UBC assigning first-year students temporary living spaces amid housing crisis

Seventy-one first-year students at UBC are temporarily living in floor lounges in some Totem Park and Place Vanier residence buildings as the university tries to fulfill its guaranteed housing commitment for incoming students.

UBC guarantees housing for first-year students entering from high school that apply for housing by May 1 and accept their admission offer by June 1. Students who do not meet these conditions are given first-year housing if space is available.

However, some applicants are still on the waitlist on the June 1 deadline, meaning they cannot meet UBC's criteria.

UBC Student Housing and Community Services (SHCS) currently has a total of 80 temporary living spaces in floor lounges. They have the same furnishings as a typical room, and include dividers for privacy. A maximum of two to three students live in each floor lounge, and pay the same rate as those in permanent shared rooms (around $5,669 for two terms).

According to Andrew Parr, the associate vice-president of SHCS, these temporary accommodations are not new.

“We pretty much every year have some students that live in temporary housing in the first year for some period of time,” Parr said in an interview.

“We know that the first year experience is enhanced by students living in housing so we wanted to give as many of those students that possibility. That's why we do the temporary housing.”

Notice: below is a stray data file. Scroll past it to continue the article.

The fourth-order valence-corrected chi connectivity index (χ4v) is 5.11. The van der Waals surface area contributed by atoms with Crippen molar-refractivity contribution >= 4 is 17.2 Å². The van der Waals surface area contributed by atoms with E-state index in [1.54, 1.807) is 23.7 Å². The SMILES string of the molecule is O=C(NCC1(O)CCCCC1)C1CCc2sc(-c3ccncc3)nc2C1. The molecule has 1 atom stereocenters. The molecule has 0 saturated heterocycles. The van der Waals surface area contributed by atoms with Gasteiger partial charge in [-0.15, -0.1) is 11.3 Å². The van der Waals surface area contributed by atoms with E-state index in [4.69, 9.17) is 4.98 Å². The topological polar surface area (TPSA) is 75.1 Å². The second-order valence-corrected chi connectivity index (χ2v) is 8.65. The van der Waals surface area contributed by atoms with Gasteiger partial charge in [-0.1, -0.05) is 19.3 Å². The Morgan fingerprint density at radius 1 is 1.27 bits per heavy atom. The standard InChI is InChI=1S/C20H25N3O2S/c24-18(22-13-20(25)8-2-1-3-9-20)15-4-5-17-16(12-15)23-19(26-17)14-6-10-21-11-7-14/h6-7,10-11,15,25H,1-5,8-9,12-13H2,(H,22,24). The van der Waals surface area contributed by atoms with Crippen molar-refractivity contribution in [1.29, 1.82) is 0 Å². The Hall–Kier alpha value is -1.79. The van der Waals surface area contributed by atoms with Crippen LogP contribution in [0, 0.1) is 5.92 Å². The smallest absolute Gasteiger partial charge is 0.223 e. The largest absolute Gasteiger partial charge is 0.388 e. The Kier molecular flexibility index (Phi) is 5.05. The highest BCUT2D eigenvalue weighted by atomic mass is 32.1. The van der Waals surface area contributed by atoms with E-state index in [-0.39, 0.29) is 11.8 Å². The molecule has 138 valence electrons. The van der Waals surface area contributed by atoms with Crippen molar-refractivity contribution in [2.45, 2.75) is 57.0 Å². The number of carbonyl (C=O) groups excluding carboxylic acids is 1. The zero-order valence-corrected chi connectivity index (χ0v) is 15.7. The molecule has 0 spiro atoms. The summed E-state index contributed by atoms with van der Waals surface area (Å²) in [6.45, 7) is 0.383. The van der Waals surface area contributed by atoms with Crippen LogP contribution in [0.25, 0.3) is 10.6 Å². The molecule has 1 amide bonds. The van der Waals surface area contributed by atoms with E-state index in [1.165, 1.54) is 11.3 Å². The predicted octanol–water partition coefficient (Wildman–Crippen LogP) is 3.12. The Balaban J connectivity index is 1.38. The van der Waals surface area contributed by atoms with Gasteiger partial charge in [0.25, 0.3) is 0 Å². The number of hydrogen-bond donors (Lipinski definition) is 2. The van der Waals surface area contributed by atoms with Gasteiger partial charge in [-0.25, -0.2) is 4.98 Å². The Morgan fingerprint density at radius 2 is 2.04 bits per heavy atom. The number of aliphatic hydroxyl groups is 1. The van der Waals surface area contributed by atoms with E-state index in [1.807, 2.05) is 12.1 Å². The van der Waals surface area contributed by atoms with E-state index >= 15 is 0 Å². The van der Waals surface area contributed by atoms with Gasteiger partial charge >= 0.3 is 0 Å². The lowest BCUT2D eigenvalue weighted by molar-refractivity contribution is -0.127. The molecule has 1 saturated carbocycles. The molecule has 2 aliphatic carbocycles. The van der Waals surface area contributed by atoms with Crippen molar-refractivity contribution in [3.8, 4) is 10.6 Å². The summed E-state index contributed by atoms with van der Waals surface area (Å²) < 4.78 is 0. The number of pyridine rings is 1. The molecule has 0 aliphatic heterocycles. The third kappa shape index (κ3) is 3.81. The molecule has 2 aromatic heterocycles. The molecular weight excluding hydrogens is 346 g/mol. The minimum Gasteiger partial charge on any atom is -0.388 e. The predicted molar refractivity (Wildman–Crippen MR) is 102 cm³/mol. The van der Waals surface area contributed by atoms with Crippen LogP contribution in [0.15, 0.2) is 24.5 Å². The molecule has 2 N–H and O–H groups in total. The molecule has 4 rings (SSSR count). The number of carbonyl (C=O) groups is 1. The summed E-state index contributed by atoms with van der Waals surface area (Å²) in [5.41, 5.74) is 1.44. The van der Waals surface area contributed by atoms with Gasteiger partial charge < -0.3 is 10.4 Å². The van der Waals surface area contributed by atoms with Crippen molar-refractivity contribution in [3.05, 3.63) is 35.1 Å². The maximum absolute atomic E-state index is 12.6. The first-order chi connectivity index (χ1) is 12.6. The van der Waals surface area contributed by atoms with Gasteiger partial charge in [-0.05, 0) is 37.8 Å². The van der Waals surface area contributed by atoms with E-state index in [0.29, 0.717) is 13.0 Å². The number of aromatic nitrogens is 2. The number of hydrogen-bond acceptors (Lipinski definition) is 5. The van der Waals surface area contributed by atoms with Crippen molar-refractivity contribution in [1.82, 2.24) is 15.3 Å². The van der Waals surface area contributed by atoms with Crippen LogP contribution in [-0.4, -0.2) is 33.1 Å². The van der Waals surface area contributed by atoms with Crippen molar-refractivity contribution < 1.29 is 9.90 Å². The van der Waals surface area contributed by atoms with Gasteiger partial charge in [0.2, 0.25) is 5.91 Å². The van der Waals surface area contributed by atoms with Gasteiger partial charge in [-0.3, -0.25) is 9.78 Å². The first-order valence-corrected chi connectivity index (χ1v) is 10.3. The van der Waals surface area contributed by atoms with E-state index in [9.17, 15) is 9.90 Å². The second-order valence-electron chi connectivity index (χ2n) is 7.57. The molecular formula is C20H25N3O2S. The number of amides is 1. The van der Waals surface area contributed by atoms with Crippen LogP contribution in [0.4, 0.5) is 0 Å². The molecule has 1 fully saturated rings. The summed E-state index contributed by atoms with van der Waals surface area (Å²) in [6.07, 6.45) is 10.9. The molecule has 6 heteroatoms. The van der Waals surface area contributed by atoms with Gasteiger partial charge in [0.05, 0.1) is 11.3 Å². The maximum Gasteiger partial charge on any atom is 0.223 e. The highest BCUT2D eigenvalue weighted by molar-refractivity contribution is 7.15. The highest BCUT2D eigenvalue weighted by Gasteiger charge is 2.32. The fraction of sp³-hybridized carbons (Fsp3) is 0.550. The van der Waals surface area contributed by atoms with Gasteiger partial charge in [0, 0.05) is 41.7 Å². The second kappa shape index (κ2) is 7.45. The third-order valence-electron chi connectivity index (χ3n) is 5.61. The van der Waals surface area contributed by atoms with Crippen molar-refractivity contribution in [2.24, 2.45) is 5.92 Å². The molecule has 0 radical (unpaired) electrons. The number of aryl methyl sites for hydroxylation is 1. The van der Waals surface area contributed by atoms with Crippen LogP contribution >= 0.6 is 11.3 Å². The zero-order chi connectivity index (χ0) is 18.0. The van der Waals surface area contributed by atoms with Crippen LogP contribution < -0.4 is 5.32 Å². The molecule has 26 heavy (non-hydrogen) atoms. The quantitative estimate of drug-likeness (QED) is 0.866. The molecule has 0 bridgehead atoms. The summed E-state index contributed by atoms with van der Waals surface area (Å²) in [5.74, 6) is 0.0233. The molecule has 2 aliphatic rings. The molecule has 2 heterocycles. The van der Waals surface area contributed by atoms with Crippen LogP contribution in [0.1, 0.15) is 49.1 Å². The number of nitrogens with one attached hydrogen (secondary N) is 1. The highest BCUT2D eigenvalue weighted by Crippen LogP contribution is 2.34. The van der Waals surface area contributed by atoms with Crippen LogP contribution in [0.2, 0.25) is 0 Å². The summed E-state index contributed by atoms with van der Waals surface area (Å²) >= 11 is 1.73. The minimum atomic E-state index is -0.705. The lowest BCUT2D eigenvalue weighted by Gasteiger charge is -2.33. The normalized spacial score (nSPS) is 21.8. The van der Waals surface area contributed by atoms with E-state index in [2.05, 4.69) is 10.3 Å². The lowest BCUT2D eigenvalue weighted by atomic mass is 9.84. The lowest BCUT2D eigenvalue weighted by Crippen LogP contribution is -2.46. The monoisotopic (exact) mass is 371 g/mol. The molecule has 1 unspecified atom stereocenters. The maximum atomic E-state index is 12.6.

When asked about these circumstances, Parr recommended students apply for housing when they apply for UBC to ensure they get a spot in on-campus housing — although this involves a $50 non-refundable application fee.

In their residence offers, students assigned to floor lounges are told explicitly that the accommodations are temporary and that they will be moved to a permanent room as soon as possible, according to Parr.

Parr said students are moved into permanent rooms on a rolling basis as spaces open up, often as a result of another student moving out or cancelling their contract ahead of moving in. SHSC then sends out more temporary housing offers to those on the waitlist.

In an email sent to The Ubyssey, Matthew Ramsey, director of university affairs at UBC Media Relations, wrote there are still 23 students on the waitlist, with 6 offers pending. He added that around 50 per cent of students accept these offers.

Most students typically receive a permanent assignment by final exams in term one, according to Parr. Upper-year students on the UBC subreddit said they remember their house lounges being used for these temporary living spaces until October, two months ahead of finals.

So far this year, SHCS has moved 85 first-year students from temporary to permanent rooms.

Parr said the university has only occasionally heard complaints from students about these temporary room assignments, but added he believes students — and the university — see it as a better alternative to navigating the Vancouver housing market.

Students continue to struggle to find housing in Metro Vancouver amid an affordable housing crisis. On top of affordability, some incoming first-year students may not be able to sign a lease due to their age.

“We think that it benefits more students than it maybe harms,” he said.

Parr anticipates that UBC Housing will continue to rely on temporary housing in floor lounges to keep up with first-year demand for housing, but said UBC is building additional housing.

“We have a plan right now to build another 4,400 new beds in the next 10 years or so, an investment of $1.2 billion,” he said, specifically mentioning the recently-opened Brock Commons North building and soon-to-be-opened Brock Commons South building.

Brock Commons is adding 600 beds for upper-year students.